2020 has been a year like no other for teenagers, with drive by diplomas and virtual proms. For some, that can be hard on mental health. Dr. Sarah Lazarus from Children's Healthcare of Atlanta said they are seeing an increase in depression, especially in teenagers.
Dr. Lazarus says she has seen a rise in intentional ingestion in the the Emergency Room. Parents of teens need to vigilant and watch for any signs of depression.
"I know no one wants to seek medical care right now because they're nervous and they don't want to get sick," said Dr. Lazarus. "But our mental health is really important, too, and it's really important that if you're noticing warning signs that your kids go ahead and seek help."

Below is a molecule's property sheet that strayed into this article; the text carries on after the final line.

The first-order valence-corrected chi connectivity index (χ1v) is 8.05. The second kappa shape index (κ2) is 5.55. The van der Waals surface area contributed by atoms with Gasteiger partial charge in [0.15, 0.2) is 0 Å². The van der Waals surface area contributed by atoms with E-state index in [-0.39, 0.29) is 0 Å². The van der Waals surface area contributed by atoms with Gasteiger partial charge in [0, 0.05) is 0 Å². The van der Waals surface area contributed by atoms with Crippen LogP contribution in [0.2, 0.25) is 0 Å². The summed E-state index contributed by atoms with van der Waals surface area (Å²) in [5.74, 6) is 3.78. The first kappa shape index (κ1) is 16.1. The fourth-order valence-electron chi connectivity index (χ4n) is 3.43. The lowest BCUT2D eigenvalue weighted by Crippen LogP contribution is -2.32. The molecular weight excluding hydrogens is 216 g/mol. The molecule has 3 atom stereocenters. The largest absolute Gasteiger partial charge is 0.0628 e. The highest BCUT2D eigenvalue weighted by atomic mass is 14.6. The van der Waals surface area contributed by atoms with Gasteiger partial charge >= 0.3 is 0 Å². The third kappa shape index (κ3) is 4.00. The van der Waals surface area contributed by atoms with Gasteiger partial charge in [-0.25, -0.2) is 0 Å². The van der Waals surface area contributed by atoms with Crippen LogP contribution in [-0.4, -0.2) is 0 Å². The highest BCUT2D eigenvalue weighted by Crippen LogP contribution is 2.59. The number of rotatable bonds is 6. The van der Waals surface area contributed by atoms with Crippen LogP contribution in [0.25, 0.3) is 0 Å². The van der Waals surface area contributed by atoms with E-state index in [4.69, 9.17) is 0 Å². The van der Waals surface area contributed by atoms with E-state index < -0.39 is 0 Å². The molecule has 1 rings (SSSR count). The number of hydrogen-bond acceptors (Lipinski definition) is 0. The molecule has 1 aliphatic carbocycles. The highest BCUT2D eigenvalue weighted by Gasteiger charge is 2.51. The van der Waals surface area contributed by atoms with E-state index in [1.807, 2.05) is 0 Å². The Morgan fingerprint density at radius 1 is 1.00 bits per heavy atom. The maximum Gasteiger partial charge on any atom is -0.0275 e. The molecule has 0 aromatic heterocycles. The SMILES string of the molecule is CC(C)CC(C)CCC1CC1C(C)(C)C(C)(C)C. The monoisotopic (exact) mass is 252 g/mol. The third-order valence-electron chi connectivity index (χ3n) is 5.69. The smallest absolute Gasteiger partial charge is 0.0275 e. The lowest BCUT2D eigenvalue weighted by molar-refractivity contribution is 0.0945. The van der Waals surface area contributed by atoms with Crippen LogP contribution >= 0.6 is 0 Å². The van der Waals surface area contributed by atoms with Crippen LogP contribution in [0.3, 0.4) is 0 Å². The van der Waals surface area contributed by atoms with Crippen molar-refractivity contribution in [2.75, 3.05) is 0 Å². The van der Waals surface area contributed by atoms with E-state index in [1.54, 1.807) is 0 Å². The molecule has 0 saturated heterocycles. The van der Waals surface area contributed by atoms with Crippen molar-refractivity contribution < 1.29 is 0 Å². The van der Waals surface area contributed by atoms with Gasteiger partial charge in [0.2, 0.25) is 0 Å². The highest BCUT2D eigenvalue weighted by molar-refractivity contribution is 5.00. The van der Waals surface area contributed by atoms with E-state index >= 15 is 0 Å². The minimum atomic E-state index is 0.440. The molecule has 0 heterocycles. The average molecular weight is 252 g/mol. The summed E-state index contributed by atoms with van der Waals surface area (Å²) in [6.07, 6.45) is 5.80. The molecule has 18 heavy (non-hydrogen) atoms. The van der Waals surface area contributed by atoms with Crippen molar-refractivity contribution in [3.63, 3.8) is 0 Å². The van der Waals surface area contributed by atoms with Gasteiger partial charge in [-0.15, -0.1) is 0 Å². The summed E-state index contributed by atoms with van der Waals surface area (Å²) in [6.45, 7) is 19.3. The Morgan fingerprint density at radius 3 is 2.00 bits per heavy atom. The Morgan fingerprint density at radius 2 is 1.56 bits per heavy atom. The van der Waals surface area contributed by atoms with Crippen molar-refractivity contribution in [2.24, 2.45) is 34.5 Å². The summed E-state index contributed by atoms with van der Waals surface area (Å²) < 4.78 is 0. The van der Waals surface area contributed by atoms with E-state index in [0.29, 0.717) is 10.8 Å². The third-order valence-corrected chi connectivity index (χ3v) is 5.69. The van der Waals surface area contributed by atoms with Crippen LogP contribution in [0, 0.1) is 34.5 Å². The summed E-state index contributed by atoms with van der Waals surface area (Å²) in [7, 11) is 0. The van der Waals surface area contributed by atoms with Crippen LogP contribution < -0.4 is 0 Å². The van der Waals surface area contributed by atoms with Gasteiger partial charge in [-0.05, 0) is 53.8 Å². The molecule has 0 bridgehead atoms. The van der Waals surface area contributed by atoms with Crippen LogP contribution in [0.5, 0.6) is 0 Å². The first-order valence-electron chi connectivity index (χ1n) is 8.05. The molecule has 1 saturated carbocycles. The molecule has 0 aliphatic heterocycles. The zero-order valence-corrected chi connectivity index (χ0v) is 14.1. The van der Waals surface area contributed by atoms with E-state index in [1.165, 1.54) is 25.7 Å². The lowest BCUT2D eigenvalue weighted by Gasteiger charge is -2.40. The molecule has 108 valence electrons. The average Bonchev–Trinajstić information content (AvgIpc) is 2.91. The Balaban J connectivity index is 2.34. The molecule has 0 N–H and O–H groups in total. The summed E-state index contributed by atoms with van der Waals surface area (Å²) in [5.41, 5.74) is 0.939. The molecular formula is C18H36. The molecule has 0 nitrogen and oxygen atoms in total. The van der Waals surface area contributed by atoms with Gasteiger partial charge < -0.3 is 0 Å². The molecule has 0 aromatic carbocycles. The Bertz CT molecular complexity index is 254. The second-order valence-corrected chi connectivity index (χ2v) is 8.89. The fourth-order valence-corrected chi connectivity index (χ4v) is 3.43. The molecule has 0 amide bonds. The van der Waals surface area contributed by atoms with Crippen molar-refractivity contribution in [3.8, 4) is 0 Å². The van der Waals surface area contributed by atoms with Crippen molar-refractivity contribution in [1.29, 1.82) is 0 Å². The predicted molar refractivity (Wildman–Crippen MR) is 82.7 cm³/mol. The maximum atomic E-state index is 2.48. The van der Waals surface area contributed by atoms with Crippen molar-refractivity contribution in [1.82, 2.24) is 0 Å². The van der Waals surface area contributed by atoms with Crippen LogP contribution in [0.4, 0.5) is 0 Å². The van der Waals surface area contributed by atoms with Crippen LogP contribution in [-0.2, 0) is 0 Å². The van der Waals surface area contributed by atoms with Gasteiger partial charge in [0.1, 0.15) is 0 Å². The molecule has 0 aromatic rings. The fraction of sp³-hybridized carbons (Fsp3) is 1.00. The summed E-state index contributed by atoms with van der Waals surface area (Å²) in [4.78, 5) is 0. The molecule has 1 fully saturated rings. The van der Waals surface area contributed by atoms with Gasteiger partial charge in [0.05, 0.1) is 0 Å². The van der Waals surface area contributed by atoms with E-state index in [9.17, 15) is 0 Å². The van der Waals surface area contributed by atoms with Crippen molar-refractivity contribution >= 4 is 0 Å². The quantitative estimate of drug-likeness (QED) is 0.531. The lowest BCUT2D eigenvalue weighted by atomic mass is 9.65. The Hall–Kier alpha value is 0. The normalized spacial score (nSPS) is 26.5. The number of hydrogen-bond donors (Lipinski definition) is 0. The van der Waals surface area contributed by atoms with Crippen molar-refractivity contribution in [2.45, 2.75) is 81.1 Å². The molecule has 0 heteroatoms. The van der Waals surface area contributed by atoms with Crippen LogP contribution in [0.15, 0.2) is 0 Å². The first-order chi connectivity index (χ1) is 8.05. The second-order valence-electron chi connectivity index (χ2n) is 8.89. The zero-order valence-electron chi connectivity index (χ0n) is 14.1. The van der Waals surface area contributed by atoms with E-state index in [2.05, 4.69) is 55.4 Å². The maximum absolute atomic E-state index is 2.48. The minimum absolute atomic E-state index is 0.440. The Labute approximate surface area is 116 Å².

Check in with your kids regularly and maintain an open dialogue about their feelings and experiences. If you are concerned about your child emotional wellness, ask for help.
"If your child no matter what the age is expressing thoughts about hurting himself, or not wanting to live, or wanting to hurt others that's a really big red flag in our world and there needs to be medical care sought," said Dr. Lazarus.